Japanese Supercomputer Shows How Coronavirus Spreads in Humid Conditions
Fugaku reveals how humidity can affect the spread of the coronavirus
A few weeks ago, a Japanese computer revealed how local conditions influence the spread of coronavirus. Scientists used the world’s most powerful supercomputer, the Arm-based Fugaku system at Japan’s Riken Center for Computational Science, to find that humidity plays an important role in spreading the COVID-19. The study found that fewer droplets are dispersed when humidity is higher, which suggests that the use of humidifiers in indoor settings may help limit infections if window ventilation is not possible. Since the virus spreads much more quickly in drier, indoor conditions, it means more infection rates during the upcoming winter months.
According to the study published in mid-October by Riken in collaboration with Japan’s Kobe University, the supercomputer was used to simulate the flow of virus-like particles under varying indoor conditions some pretty interesting new information about the nature of the novel coronavirus. As per the findings, an air humidity level of less than 30% resulted in more than double the amount of aerosols carrying the virus to spread around the room when compared to levels of 60% or higher. Earlier, an MIT study in March had also suggested that higher humidity could slow the novel coronavirus’s spread.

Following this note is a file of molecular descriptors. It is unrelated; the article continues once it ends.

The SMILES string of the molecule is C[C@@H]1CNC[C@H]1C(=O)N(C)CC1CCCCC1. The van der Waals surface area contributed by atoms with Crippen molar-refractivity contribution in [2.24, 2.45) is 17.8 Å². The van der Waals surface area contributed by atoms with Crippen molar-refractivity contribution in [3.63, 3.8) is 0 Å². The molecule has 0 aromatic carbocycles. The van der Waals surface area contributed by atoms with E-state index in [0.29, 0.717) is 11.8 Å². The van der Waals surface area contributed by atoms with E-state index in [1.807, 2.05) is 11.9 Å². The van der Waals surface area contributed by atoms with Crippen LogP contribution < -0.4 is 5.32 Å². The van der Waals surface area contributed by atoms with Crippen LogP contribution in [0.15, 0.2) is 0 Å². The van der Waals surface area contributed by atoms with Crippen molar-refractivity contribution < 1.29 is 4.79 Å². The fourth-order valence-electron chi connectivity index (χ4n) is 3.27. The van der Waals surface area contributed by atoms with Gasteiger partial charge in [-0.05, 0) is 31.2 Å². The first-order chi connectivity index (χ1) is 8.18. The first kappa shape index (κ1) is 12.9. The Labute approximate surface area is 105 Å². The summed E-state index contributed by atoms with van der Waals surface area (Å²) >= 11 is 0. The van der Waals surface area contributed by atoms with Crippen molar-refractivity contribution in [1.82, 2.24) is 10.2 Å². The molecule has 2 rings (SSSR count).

Fugaku research also revealed that while dining, people are at more risk of contracting COVID-19 from others on the side, not to their front. The airflow simulations also revealed that face shields are actually much less effective at keeping the coronavirus aerosols at bay than face masks are. Fugaku is the product of a $1 billion, decade-long mission by several thousand developers from the government-run Riken Center for Computational Science and computer maker Fujitsu. It was ranked no.1 last June on the Top500 listing of the world’s fastest supercomputers turning in a LINPACK benchmark result of 415.5 petaflops, outperforming Summit, the former no. 1 (now no. 2) system housed at the U.S. Dept. of Energy’s Oak Ridge National Lab, by a factor of 2.8x. The system is powered by Fujitsu’s 48-core A64FX SoC and is the first ARM-based system to take the no. 1 ranking. Fugaku, which has 158,976 nodes, blew through the exascale milestone in single-precision calculations often used in machine learning and AI applications.